Imagine a tinker tape parade, thousands of spectators lining the streets, a smiling celebrity waving from the back of a bandwagon. As unlikely as it seems, this is exactly what transpired on October 25, 1974, when the City of Chicago unveiled its newest piece of public art- Alexander Calder's Flamingo. Certainly not the usual reception for Modern art, the circus-themed opening of Calder's bright red sculpture was met with great fanfare, and decades later the work still remains a beloved part of the Chicago landscape.
More on Calder's midcentury masterpiece on claass HAUS today.
The first work commissioned by the General Services Administration's (GSA) federal Art in Architecture Program, Alexander Calder's iconic Flamingo stands in Chicago's Federal Center Plaza. In contrast to the surrounding steel and glass Modernist buildings by Ludwig Mies van der Rohe (the Everett McKinley Dirksen U.S. Courthouse, the John C. Kluczynski Building, and the Loop Post Office) the abstract sculpture emerges from the urban square, bold and dynamic, its brilliant red color (Calder Red) juxtaposing against the dark facades of its Bauhaus-inspired neighbors. A stabile, a freestanding form of sculpture pioneered by Calder himself, the piece is transformative, visually uniting the plaza in its industrial materiality and shared affection for Modern design. Stationary but still somehow embodying movement, the Flamingo interacts with its environment, and despite its monumentality (50 tons and 53x24x60 feet), still connects with the individual, who is free to weave through its curves and angles. In true Calder fashion, the sculpture's immense curvilinear forms are both bold enough to counteract the adjacent Miesian Modernism and clever enough to acknowledge human scale.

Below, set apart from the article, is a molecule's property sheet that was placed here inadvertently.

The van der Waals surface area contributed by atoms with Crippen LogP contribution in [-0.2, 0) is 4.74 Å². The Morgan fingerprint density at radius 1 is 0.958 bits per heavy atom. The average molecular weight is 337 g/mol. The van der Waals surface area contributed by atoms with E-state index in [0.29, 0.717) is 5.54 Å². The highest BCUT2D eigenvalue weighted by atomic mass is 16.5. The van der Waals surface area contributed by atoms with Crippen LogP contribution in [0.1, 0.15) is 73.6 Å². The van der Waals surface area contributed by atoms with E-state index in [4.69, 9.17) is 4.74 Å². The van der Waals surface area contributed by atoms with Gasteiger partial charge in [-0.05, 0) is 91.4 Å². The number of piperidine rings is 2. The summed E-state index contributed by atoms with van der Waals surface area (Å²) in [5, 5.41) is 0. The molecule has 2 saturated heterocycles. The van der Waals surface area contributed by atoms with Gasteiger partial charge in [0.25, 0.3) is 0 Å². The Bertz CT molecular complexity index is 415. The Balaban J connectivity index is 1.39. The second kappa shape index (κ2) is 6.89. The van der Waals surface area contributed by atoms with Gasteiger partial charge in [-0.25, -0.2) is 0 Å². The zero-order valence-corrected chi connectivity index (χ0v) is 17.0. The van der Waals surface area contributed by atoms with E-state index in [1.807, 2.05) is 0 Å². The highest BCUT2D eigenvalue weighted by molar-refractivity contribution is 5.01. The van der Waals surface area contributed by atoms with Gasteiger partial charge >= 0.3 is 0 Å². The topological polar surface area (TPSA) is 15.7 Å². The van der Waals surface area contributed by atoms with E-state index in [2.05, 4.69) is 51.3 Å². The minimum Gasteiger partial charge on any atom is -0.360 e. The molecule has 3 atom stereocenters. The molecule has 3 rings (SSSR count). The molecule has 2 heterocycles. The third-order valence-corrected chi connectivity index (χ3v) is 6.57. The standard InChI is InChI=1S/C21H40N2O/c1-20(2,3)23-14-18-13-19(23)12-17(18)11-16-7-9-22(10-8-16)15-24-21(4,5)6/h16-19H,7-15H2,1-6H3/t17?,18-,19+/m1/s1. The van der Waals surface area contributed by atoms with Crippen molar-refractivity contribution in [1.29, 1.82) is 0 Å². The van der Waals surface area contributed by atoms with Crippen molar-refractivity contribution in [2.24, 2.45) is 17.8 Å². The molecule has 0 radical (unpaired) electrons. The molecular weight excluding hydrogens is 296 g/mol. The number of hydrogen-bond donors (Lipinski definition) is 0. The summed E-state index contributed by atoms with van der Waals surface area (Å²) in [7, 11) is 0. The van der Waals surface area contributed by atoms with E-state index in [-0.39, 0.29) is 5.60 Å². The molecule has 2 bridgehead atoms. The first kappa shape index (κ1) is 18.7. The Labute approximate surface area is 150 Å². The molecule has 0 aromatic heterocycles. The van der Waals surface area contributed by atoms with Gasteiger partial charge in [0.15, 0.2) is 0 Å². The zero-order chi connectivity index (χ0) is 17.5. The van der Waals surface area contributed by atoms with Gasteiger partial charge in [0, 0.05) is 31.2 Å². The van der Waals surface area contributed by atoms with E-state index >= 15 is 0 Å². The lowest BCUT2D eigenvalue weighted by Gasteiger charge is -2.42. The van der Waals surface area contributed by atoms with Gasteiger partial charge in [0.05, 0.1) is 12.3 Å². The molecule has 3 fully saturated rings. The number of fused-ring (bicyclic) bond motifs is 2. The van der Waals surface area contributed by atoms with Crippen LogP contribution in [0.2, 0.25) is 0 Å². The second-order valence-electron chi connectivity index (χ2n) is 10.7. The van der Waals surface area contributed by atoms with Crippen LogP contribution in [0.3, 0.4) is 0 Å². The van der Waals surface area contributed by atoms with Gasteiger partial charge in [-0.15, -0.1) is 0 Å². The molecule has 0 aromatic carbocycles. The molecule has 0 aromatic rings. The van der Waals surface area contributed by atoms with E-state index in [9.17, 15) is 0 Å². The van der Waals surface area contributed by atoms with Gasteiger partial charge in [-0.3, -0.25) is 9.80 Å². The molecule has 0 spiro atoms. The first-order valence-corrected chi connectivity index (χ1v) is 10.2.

While the Miesian buildings can seem muted and detached, Calder's Flamingo is organic and whimsical. Evoking that famous yard ornament (you know the one), the Flamingo is a playful piece of performance, its iconic vocabulary adorning the plaza like a red exclamation mark. The sculpture is daring and dramatic, bringing color, movement, and energy into the shared public space. Today, even after four decades, the Flamingo remains a true Chicago icon, a celebrated and crowd-pleasing piece of American Modernism.
You can visit Calder's Flamingo at 50 W. Adams Street (it's free!).
(Interestingly, Calder's Willis Tower mobile was recently disassembled and put into storage, causing some fear that the Flamingo could be next. Last March, Preservation Chicago expressed concern that Calder's red masterpiece could be removed from its location if the Federal Center site was sold to private developers (rumors of a sale have persisted), but for now the Flamingo still stands, offering plenty of good opportunities for dedicated Instagrammers.)
Image at top:
Carol M. Highsmith, photographer. Sculpture "Flamingo" at Federal Center Plaza, John C. Kluczynski Federal Building, Chicago, Illinois, 2007. Courtesy of the Library of Congress, 2010719975.
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